At supper to-night, Tony was talking about his second wedding and about his children, who, dead and alive, number twelve. "Iss, 'tis a round dozen, though I'd never ha' thought it," he said reckoning them up on his fingers. "Ther be six living an' four up to the cementry, an' two missing, like, what nobody didn' know nort about, did they, Annie? Janie—that's my first wife, afore this one,—her losted three boys when they was two year an' ten months old, an' one year an' seven months, an' nine months old. An' her died herself when Mabel here was six months old, didn' 'er, Annie? An' yu've a-losted Rosie, an' the ones what never appeared in public. Our last baby, after Tommy, wer two boys, twinses. One wer like George an' one like Tommy most; one wer my child an' t'other wer yours, Annie. Six on 'em dead! Aye, Tony've a see'd some trouble, I can tell 'ee, an' he ain't so old as what some on 'em be for their age, now, thru it all. But it du make a man's head turn like."

Mrs Widger's gaze at him while he talked about the dead children was wonderful to see—wide-eyed, soft, unflinching—wifely and motherly at once.

"John," Tony continued, speaking of his youngest brother who has only two children, "John du say as a man what's got seven or eight childern be better off than a man what's got on'y two, like he, 'cause he don't spend so much on 'em. 'Tis rot, I say! Certainly, he du spend so much on each o' his as us du on two o' ours p'raps; but I reckon a hundred pounds has to be wrenched an' hauled out o' these yer ol' rheumaticy arms o' mine for each child as us rears up."

"Yes—'t has—gude that," said Mrs Widger.

"'Tisn' that I don' du it willingly. I be willing enough. But it du maake a man du more'n he'd hae to du otherwise, an' it wears 'en out afore his time. Tony's an ol' man now, almost, after the rate, though he bain't but forty or thereabout, an' s'pose us has six or a dozen more come along, Annie...."

"Gude Lord! 'Twon't be so bad as that, for sure. An' if 'tis, can't be helped. Us must make shift wi' 'em."

Then they went on to talk about their wedding. Best remembered, apparently, are the hot wedding breakfast (an innovation then in these parts), the Honiton lace that Mrs Widger's mother made her, and the late arrival home from the village where they were married—a trick which procured them quietness, whilst depriving the people in the Square of an excitement they had stayed up half the night to witness. "When us come'd home, 'twas all so dark and quiet as a dead plaace, an' the chil'ern asleep upstairs, an' all," said Tony.

"Yes, 'twer," Mrs Widger broke in, her eyes brightening at the recollection of the successful trick. "But 'twer queer, like, wi' the childern asleep upstairs what wer to be mine, an' wasn't. I did wonder to meself what I wer starting on. Howsbe-ever I wer fair maazed all thic day. I wasn' ready when Tony drove out to where us lived, not I."

"No-o-o! Her had her sleeves tucked up like 's if her 'adn't finished her housework. Her wern't dressed nor nothin' to ree-ceive me."

"I didn' know what I wer doing all thic day."

[Sidenote: LOVE-PLAY]

"An' the parson, I had to pay for he, an' he give'd the money back to she 'cause her wer a nice li'I thing—bit skinny though. 'Twer a maazed muddle like. I ought to ha' had thic money be rights."

"G'out! But I did the ol' parson up here. Us didn' hae no banns put up to Seacombe. I told the clergyman to our home that Tony'd been livin' there dree days, or dree weeks, or whatever 'twas, an' he didn' know no better. 'Twon't be the first lie I've told, says I to meself n'eet [nor yet] the last. I saved thee thic money, Tony."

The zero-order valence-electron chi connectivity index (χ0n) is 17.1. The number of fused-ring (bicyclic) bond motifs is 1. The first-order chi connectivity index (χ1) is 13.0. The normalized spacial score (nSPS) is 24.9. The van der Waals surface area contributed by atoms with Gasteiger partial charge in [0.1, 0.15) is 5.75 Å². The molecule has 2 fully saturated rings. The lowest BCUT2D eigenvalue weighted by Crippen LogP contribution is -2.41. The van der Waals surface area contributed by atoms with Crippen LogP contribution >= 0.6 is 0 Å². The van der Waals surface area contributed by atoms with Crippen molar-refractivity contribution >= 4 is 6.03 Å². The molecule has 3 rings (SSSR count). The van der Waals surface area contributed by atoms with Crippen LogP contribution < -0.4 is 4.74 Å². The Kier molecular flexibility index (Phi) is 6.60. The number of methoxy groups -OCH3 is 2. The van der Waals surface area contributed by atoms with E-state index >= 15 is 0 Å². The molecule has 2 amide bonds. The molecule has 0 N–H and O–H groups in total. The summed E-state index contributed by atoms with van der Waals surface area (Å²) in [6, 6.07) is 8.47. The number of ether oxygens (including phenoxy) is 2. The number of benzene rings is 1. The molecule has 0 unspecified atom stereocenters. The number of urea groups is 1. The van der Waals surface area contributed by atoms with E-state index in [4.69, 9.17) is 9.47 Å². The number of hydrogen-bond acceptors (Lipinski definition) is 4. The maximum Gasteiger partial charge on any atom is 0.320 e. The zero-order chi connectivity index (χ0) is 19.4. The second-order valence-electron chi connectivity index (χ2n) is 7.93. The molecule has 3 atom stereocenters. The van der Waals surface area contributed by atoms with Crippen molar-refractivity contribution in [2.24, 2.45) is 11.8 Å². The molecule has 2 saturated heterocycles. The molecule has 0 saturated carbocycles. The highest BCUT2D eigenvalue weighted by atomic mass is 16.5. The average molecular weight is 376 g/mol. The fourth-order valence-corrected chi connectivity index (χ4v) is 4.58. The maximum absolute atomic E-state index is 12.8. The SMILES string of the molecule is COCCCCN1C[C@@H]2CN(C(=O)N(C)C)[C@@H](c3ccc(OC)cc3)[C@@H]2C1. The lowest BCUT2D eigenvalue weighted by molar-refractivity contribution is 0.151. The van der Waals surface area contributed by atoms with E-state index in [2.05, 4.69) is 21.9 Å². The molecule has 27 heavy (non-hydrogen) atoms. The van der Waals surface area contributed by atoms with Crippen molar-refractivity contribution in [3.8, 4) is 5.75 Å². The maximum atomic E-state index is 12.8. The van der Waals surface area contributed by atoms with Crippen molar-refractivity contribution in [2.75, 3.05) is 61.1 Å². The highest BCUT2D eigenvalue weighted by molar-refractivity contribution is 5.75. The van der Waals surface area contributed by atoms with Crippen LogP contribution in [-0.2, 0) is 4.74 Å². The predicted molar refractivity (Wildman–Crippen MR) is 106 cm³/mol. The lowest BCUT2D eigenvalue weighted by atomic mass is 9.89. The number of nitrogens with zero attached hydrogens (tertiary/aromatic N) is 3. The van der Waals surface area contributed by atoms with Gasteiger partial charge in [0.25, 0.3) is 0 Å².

"Ah, yu'm a saving dear, ben' 'ee. Spends all my money."

"Well for yu! I should like to know what yu'd do wi' it if yu hadn't had me to lay it out for 'ee."

Tony did not wish to question that. The recollection of the wedding had put him in high spirits. He got up from his second supper (so long as food remains on the table he takes successive meals with intervals for conversation between them), and pirouetted round the table singing,

"Sweet Ev-eli-na, sweet Ev-eli-na! My lo-ove for yu-u Shall nev-ver, never die...."

He dragged Mrs Widger out of her chair, whisked her across the room. "There!" he said, setting her down flop. "'En't her a perty li'I dear!"

Once again, after another little supper, he got up and held Mrs Widger firmly by the chin, she kicking out at his shins the while. "Did 'ee ever see the like o'it? Eh? Fancy ol' Tony marryin' thic! Wouldn' 'ee like a kiss o'it? I du dearly. Don' I, Missis?"

"G'out!" says Mrs Widger, speaking furiously, but smiling affectionately. "G'out, you fule! Yu'm mazed!"

Tony returned to his third supper quite seriously, only remarking: "I daresay yu thinks Tony a funny ol' fule, don' 'ee?"


That, I did not. Indeed, I begin to think them peculiarly wise. There is the spontaneity of animals about their play, and a good deal of the unembarassed movements of animals—with something very human superadded. One reads often enough about the love-light in the eyes of lovers, and sometimes one catches sight of it. Either frank ridicule, or else great reverence, is the mood for witnessing so delicate and strong, so racial a thing. Yet this love-light, seen in the eyes of a man and wife who have been married ten years, and have settled down long ago to the humdrum of married life, seems to me a far finer manifestation of the hither mysteries, a far greater triumph. What freshness, what perpetual rejuvenation they must possess! The more one regards such a thing, the more magnificent and far-reaching it appears. No philosophical bulwark against trouble can compare with it. Such love ceases to be a matter for novels and selected moments and certain lusty ages; ceases to be exceptional. It is the greatest of those very great things, the commonplaces. Tony tells me that when he comes in at night, cold from fishing, Mrs Widger always turns over to the other side of the bed, leaving him a warm place to creep into. Mrs Widger says that no matter what time Tony comes in or gets up, he never fails to make, and take her up, a cup o' tay. So does their love direct the prosaic details of living in one house together. I do not think I am wrong in fancying that it percolates right down through the household, and even contributes to the restfulness I feel here, spite of unorderly children and the strident voices. "Yu dang'd ol' fule!" can mean so much. Here it appears to be an expression of almost limitless confidence.